Preliminary results from the Statistical Institute of Belize’s April 2019 Labour Force Survey show that the unemployment rate in the country decreased from 9.4 percent in April 2018 to 7.6 percent a year later. This has been the lowest rate ever recorded and resulted from a net increase of 8,478 in the number of persons with jobs coupled with a number of persons exiting the labour force. Overall, the Belize District experienced the highest gains in employment, while the Cayo District saw persons – most of whom were females – leaving the labour force, resulting in a fall in the national unemployment rate.
Labour Force: Approximately 177,915 persons were estimated to be in the labour force in April 2019 (See Figure 1). A net increase of 5,829 persons was observed, of which 73 percent or about 4,231 were males. This was in contrast to what was seen last year, when there was a large influx of women into the labour force. Notwithstanding this increase in the number of persons in the labour force, the Cayo district registered a net decline of 1,300 persons.
About two-thirds of the working age population were a part of the labor force, either holding jobs or available for employment. However, women remained far less likely to be a part of the labour force, with a participation rate of 53 percent, compared to almost 80 percent among males. For both males and females, participation was highest in persons aged 35 to 44 years, and lowest in the 14 to 24 years age group.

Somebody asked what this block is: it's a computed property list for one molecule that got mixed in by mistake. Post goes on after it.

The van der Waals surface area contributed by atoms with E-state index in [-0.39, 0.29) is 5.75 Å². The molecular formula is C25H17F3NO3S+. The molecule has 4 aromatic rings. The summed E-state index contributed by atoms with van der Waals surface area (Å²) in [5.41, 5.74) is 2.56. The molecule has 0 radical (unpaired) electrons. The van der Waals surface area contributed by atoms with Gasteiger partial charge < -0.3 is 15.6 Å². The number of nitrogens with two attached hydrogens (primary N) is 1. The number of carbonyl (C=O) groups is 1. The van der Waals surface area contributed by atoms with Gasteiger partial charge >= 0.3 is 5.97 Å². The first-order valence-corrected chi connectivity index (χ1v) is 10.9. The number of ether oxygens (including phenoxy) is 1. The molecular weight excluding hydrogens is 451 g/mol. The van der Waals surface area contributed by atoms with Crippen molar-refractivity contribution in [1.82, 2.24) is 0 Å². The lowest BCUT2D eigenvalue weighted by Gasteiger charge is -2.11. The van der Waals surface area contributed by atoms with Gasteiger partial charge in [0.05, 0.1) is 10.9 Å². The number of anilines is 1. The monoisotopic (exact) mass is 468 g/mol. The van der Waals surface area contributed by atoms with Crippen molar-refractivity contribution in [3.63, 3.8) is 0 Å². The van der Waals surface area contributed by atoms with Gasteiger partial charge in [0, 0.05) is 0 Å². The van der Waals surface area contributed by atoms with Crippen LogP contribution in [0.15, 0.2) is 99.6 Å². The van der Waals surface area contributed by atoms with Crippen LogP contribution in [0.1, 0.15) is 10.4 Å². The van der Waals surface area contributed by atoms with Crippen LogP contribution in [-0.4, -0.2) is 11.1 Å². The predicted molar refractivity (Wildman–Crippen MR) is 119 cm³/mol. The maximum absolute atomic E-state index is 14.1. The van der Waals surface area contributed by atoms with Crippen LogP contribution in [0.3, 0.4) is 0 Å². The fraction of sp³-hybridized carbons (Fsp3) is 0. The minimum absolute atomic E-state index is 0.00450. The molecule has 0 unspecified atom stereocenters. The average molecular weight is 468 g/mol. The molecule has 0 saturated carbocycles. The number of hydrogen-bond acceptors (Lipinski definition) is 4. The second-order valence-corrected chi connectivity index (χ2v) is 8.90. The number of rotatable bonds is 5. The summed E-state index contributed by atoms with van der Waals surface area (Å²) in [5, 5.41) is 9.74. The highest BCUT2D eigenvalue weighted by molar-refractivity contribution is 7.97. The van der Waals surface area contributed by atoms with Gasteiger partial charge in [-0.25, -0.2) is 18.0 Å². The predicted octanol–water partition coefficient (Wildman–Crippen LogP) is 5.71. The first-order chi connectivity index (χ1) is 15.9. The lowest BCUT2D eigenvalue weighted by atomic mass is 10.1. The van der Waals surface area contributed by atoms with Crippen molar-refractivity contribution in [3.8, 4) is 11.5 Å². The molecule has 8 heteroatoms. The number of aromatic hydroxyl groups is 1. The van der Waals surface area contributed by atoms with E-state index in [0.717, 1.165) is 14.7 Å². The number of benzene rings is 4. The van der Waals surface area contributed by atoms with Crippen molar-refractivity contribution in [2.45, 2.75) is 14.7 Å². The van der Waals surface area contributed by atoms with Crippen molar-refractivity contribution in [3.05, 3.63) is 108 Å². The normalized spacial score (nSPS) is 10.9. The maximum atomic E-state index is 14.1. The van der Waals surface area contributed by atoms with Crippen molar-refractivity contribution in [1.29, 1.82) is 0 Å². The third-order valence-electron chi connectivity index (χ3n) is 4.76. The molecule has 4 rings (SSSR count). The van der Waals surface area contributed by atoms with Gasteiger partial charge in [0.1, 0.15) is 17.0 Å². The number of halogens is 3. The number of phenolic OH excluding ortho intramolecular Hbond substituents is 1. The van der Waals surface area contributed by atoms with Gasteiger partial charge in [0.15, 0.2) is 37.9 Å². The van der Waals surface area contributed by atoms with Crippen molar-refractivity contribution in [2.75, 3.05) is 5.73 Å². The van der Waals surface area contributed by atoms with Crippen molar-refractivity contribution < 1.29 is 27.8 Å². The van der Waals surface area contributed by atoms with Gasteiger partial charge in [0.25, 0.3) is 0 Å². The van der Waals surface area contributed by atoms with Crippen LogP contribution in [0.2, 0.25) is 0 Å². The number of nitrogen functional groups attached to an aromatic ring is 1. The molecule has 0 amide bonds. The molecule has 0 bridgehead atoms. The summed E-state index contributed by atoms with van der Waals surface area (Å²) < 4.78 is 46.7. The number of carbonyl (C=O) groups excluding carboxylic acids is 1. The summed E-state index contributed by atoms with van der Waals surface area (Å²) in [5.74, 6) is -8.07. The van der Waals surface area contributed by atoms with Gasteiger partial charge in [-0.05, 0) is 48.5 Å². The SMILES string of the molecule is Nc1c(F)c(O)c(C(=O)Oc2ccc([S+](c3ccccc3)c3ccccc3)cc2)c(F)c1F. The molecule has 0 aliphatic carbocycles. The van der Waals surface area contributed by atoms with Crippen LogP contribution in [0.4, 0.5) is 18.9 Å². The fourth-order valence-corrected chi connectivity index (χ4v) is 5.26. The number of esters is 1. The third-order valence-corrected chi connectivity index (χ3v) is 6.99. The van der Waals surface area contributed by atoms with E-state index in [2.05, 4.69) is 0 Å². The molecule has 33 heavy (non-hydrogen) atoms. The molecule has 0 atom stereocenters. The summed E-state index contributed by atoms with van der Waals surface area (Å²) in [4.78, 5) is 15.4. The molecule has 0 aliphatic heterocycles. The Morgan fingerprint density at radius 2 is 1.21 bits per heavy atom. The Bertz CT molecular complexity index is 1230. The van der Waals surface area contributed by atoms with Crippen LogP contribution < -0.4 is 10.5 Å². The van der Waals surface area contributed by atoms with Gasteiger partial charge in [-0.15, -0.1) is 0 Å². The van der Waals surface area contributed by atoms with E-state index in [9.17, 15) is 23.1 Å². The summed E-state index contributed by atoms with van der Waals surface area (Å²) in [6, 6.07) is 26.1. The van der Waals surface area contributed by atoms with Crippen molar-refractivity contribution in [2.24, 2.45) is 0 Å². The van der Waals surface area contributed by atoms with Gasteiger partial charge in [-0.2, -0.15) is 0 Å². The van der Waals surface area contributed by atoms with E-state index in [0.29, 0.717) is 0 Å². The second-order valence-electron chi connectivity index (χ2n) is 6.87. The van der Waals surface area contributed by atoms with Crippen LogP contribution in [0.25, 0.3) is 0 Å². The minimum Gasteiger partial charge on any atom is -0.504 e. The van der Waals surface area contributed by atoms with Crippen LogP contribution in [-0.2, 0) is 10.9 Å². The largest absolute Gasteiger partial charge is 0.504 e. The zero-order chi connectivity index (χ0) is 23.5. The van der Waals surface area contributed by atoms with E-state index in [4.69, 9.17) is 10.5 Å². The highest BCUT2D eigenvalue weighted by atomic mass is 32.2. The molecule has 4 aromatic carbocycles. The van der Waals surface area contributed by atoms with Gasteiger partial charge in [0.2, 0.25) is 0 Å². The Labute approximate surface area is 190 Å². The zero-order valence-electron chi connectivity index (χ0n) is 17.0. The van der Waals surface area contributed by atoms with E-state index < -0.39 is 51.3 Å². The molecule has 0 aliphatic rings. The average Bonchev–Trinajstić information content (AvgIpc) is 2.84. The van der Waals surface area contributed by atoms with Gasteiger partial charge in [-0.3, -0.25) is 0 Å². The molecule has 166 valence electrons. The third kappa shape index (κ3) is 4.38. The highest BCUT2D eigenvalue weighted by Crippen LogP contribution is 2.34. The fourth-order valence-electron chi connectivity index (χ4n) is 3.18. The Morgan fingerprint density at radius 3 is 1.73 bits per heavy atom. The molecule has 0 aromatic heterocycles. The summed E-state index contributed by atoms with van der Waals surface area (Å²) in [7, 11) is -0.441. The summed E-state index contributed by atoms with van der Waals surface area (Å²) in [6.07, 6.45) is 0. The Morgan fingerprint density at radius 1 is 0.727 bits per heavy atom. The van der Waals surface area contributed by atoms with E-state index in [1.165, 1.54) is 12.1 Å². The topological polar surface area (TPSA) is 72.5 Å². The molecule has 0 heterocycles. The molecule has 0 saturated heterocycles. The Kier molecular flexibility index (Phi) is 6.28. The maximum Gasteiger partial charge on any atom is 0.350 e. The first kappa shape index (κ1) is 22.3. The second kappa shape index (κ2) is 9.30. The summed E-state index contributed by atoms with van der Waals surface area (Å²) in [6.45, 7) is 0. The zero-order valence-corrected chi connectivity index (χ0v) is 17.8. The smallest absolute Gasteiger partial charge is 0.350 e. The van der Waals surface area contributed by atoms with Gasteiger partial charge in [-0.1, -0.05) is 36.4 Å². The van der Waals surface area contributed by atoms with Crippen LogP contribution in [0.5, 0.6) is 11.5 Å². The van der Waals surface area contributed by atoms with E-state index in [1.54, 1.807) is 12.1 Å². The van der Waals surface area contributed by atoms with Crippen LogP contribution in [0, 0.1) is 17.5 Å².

Employed: The number of employed persons as of April 2019 was estimated at 164,428, an increase of 8,478 from April 2018. Males and females contributed roughly the same numbers to this growth in employment, with 4,380 of new jobs going to males and 4,098 being taken up by females. Persons aged 25 to 34 years accounted for the largest group of employed persons, representing 28.2 percent of all persons with jobs.
About 26 percent of all employed persons held jobs that were classified as ‘Services and Sales Workers’, followed by 22.7 percent who worked in ‘Elementary Occupations’ (see Figure 2). In general, men were seen to be more actively employed in the latter category, with almost a quarter of males holding jobs classified as ‘Elementary Occupations’, while more than 37 percent of females were employed as ‘Services and Sales Workers’. Across the districts, Belize registered the largest gains in employment, largely due to over 4,300 more jobs in ‘Services and Sales’.
Among the industries, the three biggest employers were ‘Agriculture and Related Activities’, ‘Wholesale and Retail Trade and Repairs’, and ‘Tourism’. These three categories combined accounted for almost a half of all jobs in the country, with each providing jobs to just under 16 percent of the employed labour force.
The national median monthly income in April 2019 was $1,244, a small increase of $26 from April 2018. Men continued to earn slightly more than women, with a median monthly income of $1,268 compared to $1,207 for females. A more significant gap was observed between urban and rural workers, as the median monthly income for urban persons stood at $1,409 compared to $1,101 for rural workers.